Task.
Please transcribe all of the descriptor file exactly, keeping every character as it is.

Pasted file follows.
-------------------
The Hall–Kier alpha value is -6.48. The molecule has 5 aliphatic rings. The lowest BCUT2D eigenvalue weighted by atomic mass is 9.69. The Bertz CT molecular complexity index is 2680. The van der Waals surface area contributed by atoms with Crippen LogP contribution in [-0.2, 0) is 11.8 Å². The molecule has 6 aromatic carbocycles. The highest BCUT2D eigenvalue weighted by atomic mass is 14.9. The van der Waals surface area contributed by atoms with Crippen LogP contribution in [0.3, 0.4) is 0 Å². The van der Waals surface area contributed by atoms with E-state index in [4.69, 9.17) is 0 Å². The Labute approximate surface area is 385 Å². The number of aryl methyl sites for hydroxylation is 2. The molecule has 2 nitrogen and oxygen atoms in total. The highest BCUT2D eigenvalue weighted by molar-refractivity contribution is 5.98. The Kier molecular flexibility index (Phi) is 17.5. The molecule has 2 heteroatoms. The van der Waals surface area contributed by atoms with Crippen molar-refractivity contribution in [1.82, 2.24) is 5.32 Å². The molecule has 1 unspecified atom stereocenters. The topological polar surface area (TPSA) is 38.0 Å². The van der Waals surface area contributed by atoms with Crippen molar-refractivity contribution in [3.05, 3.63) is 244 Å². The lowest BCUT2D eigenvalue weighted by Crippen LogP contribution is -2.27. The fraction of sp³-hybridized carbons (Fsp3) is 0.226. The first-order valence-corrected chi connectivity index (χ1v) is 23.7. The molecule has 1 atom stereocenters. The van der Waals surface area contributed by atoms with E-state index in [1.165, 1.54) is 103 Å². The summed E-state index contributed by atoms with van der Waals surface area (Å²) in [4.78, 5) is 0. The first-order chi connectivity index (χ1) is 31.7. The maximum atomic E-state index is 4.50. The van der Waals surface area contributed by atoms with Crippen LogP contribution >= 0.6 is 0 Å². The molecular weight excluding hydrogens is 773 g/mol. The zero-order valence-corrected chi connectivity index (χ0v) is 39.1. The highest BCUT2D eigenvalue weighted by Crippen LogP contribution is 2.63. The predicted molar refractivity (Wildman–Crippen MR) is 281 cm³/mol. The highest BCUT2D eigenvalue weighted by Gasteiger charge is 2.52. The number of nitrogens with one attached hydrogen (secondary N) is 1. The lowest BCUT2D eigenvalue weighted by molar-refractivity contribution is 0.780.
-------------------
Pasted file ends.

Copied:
The Hall–Kier alpha value is -6.48. The molecule has 5 aliphatic rings. The lowest BCUT2D eigenvalue weighted by atomic mass is 9.69. The Bertz CT molecular complexity index is 2680. The van der Waals surface area contributed by atoms with Crippen LogP contribution in [-0.2, 0) is 11.8 Å². The molecule has 6 aromatic carbocycles. The highest BCUT2D eigenvalue weighted by atomic mass is 14.9. The van der Waals surface area contributed by atoms with Crippen LogP contribution in [0.3, 0.4) is 0 Å². The van der Waals surface area contributed by atoms with E-state index in [4.69, 9.17) is 0 Å². The Labute approximate surface area is 385 Å². The number of aryl methyl sites for hydroxylation is 2. The molecule has 2 nitrogen and oxygen atoms in total. The highest BCUT2D eigenvalue weighted by molar-refractivity contribution is 5.98. The Kier molecular flexibility index (Phi) is 17.5. The molecule has 2 heteroatoms. The van der Waals surface area contributed by atoms with Crippen molar-refractivity contribution in [1.82, 2.24) is 5.32 Å². The molecule has 1 unspecified atom stereocenters. The topological polar surface area (TPSA) is 38.0 Å². The van der Waals surface area contributed by atoms with Crippen molar-refractivity contribution in [3.05, 3.63) is 244 Å². The lowest BCUT2D eigenvalue weighted by Crippen LogP contribution is -2.27. The fraction of sp³-hybridized carbons (Fsp3) is 0.226. The first-order valence-corrected chi connectivity index (χ1v) is 23.7. The molecule has 1 atom stereocenters. The van der Waals surface area contributed by atoms with E-state index in [1.165, 1.54) is 103 Å². The summed E-state index contributed by atoms with van der Waals surface area (Å²) in [4.78, 5) is 0. The first-order chi connectivity index (χ1) is 31.7. The maximum atomic E-state index is 4.50. The van der Waals surface area contributed by atoms with Crippen LogP contribution >= 0.6 is 0 Å². The molecular weight excluding hydrogens is 773 g/mol. The zero-order valence-corrected chi connectivity index (χ0v) is 39.1. The highest BCUT2D eigenvalue weighted by Crippen LogP contribution is 2.63. The predicted molar refractivity (Wildman–Crippen MR) is 281 cm³/mol. The highest BCUT2D eigenvalue weighted by Gasteiger charge is 2.52. The number of nitrogens with one attached hydrogen (secondary N) is 1. The lowest BCUT2D eigenvalue weighted by molar-refractivity contribution is 0.780.